He walked up the hall and bought some tea and a delicious looking cream slice. He made his way to a small table which commanded a view of the whol
Idly watching the crowd he saw two of his friends. I hope they stay and see me speak to her, he thought. I might even introduce them. But he knew he would need all his courage to even speak to her. It was an hour later when she came in. Alex had become downhearted and was contemplating going home when the door opened and she entered, carefully closing the door behind her. She was wearing a green dress with a cardigan to match and Alex drew a sharp breath as she turned up the room. Passing his table, she paused slightly, smiled at him, and continued on her way. Alex’s delight was unbounded and he watched with bated breath as she talked to the ladies before turning to survey the room.
Alex looked at her and she probably sensed that he was willing her to join him for she made her way to his table and sat down. Alex blushed and looked at her with shining blue eyes. “I’m glad you came,” he said.
“You only want to beat me at table tennis,” she rejoined, “but this time I’ll score more than three.” Both laughing they made their way to the table.
“What’s your name please?” said Alex, full of delight.
“I’m Ruth – and yours?”
“Alex.” He said, “Alex Waters from Newcastle.”
“I know that,” she replied, with an impish grin, and Alex blushed inwardly, determined to improve his speech. They played each other for the rest of the evening, both enjoying themselves tremendously. The end had to come and she told him it was time to go home. Alex drew breath. Here was the moment he had been waiting for. Now for the speech he had rehearsed so often. “Please can I take you home?”
She looked startled. Her eyes dropped to the floor. “I don’t know, I’ve never been taken home before. I’ll ask my Mother.” and she walked away to the far end of the hall. He stood amazed at his courage. The Army had taught him something but would he be successful? Alex watched in surprise as the girl walked up to Mrs Rowdon and spoke to her. He saw her shake her head and then look down the room. She spoke again to Ruth who turned and pointed to Alex. Mrs Rowdon beamed and waved him up. Alex walked smartly up to the table and was warmly welcomed by the girl’s mother.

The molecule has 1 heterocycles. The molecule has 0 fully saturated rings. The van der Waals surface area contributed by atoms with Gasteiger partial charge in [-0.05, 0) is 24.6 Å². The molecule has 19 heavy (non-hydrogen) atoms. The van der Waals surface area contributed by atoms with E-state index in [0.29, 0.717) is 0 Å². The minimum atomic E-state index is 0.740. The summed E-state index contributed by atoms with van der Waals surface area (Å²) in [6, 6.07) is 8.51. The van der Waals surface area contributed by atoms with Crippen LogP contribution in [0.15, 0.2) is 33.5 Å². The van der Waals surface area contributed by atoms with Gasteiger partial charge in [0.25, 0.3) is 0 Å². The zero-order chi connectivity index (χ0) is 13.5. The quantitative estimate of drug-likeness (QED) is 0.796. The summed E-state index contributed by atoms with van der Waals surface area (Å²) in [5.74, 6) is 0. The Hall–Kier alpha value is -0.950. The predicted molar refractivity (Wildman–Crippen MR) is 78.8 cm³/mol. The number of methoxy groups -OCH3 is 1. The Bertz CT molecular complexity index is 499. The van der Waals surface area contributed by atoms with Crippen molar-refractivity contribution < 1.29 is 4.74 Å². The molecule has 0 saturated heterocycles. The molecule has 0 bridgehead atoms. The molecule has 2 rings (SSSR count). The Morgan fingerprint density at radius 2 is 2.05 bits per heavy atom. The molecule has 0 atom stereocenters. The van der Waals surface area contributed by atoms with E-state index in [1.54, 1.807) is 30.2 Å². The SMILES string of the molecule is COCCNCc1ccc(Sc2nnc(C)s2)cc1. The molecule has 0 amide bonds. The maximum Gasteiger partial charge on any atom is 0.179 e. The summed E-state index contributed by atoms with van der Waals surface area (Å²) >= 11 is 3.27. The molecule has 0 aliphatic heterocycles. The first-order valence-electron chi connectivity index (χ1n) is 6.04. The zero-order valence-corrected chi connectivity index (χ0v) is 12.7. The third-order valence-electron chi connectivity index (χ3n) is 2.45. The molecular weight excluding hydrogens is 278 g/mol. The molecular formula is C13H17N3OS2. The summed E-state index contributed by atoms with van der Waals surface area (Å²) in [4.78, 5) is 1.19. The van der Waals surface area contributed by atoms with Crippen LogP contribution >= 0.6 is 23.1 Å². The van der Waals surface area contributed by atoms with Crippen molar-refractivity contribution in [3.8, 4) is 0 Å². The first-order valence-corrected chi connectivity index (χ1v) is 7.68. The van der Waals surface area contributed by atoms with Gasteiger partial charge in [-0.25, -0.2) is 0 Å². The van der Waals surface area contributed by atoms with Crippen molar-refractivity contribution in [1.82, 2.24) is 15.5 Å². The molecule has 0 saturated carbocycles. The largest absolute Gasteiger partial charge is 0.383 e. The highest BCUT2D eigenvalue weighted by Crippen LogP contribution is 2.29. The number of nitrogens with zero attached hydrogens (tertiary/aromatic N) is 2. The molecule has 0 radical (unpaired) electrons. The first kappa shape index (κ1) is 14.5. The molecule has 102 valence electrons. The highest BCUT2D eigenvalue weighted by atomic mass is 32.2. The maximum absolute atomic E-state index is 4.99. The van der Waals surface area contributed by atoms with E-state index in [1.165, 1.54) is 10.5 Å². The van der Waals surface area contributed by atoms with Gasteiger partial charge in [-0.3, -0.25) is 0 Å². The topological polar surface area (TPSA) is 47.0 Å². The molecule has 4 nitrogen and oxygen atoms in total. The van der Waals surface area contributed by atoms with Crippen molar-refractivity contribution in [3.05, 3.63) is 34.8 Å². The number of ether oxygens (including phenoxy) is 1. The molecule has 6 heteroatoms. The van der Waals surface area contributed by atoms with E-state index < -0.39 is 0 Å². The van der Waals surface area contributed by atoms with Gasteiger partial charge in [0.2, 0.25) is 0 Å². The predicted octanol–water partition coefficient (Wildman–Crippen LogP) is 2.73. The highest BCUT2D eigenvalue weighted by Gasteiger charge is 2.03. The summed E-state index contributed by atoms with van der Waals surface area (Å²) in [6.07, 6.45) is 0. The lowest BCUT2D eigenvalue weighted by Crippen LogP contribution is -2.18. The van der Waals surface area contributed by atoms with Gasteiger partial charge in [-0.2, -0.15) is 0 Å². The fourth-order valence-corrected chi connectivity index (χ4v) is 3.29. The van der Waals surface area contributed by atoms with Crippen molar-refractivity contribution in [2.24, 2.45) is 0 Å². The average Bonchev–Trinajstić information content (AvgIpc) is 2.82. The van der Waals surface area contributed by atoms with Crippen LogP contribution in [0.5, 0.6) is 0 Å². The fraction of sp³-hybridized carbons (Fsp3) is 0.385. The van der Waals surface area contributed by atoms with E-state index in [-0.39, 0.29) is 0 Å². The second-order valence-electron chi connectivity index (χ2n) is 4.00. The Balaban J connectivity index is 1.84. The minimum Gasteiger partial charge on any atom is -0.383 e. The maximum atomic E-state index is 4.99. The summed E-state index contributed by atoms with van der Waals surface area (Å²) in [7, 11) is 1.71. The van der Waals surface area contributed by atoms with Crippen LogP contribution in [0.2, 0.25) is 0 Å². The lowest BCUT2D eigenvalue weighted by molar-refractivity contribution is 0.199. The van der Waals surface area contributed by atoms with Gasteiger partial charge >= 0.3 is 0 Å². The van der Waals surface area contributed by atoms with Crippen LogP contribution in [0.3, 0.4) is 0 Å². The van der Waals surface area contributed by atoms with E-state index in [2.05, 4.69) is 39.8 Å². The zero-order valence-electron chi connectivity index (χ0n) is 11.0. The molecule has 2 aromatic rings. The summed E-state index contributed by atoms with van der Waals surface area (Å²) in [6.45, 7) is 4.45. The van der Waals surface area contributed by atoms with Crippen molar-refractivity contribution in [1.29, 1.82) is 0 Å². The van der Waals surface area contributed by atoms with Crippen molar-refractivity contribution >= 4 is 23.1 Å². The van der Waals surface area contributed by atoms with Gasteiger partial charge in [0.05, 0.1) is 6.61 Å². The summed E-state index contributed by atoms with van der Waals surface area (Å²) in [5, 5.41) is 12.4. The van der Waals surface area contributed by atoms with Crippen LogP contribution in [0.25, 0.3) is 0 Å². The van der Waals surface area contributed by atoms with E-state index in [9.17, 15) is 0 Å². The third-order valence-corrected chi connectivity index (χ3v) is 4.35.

“Hello Alex. Of course you can take her home, I’d trust you anywhere.”
Ruth smiled at the embarrassed young man. “Come on then, I’ll show you the way home.” An excited young soldier walked outside the hall. Wait till he told his pals of the marvellous night. They walked slowly back up the road to the camp and stopped after a hundred yards.
“I live here,” she said with a smile, “not very far is it?”
The front gate led on to the camp road and here they stayed talking for several minutes during which time several soldiers passed, shouting remarks at him as he stood in the darkness. There were no street or house lights and Alex was glad that Ruth could not see his face as the suggestions were hurled at him by these drunken people. When Ruth finally said she had to go in, Alex was in a quandary. Was he supposed to kiss her or shake her hand? He chose the latter after asking if she would be at the hall next night. She promised that she would try to be there and Alex left in a daze. He ran up the road, singing and reaching the verge of the camp did a complete cartwheel, to the amazement of the camp guard who thought he was drunk.
On arriving back to his room, instead of quietly walking to his bed as he usually did, he let out a whoop of delight and tipped his friend Jackie out of bed. Jackie retaliated and soon the room was in an uproar, causing the sergeant to burst into the room, demanding to know what was going on. “Alex’s in love Sarge,” yelled someone, “he’s made love for the first time.”
“I didn’t say that you nit! I took her home that’s all,” said the exasperated Alex.
The sergeant grinned. “Get to bed all of you or I’ll have you on jankers tomorrow.”
Alex couldn’t sleep. He had just taken home the most beautiful girl in the world and he wanted to relish every moment of it. Gradually he dropped off to sleep, but at the first call of Reveille he was awake and thinking of Ruth.
There was no doubt of it – he was in love!
Love Conquers All by Alex Johnson / History & Fiction / Romance & Love have rating 4.1 out of 5 / Based on33 votes